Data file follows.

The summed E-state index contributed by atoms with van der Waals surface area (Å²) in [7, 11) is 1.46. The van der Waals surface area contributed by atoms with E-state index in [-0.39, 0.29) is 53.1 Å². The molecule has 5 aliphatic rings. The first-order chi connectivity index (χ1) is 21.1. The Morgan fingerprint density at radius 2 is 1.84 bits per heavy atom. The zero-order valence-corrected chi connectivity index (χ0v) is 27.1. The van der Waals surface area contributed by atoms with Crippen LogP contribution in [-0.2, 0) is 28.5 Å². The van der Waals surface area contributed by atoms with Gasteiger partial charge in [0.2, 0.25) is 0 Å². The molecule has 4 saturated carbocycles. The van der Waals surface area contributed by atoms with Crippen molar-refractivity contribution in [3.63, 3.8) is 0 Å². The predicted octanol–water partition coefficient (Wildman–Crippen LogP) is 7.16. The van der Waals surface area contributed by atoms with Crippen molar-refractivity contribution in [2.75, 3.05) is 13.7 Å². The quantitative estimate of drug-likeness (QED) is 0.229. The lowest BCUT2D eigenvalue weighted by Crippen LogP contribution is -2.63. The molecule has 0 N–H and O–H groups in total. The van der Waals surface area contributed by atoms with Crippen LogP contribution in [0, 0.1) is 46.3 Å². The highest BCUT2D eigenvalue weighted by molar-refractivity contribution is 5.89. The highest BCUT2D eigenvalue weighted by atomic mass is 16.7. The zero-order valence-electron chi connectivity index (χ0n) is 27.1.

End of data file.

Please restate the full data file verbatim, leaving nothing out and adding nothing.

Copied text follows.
The summed E-state index contributed by atoms with van der Waals surface area (Å²) in [7, 11) is 1.46. The van der Waals surface area contributed by atoms with E-state index in [-0.39, 0.29) is 53.1 Å². The molecule has 5 aliphatic rings. The first-order chi connectivity index (χ1) is 21.1. The Morgan fingerprint density at radius 2 is 1.84 bits per heavy atom. The zero-order valence-corrected chi connectivity index (χ0v) is 27.1. The van der Waals surface area contributed by atoms with Crippen LogP contribution in [-0.2, 0) is 28.5 Å². The van der Waals surface area contributed by atoms with Gasteiger partial charge in [0.2, 0.25) is 0 Å². The molecule has 4 saturated carbocycles. The van der Waals surface area contributed by atoms with Crippen molar-refractivity contribution in [3.63, 3.8) is 0 Å². The predicted octanol–water partition coefficient (Wildman–Crippen LogP) is 7.16. The van der Waals surface area contributed by atoms with Crippen molar-refractivity contribution in [2.75, 3.05) is 13.7 Å². The quantitative estimate of drug-likeness (QED) is 0.229. The lowest BCUT2D eigenvalue weighted by Crippen LogP contribution is -2.63. The molecule has 0 N–H and O–H groups in total. The van der Waals surface area contributed by atoms with Crippen LogP contribution in [0, 0.1) is 46.3 Å². The highest BCUT2D eigenvalue weighted by molar-refractivity contribution is 5.89. The highest BCUT2D eigenvalue weighted by atomic mass is 16.7. The zero-order valence-electron chi connectivity index (χ0n) is 27.1.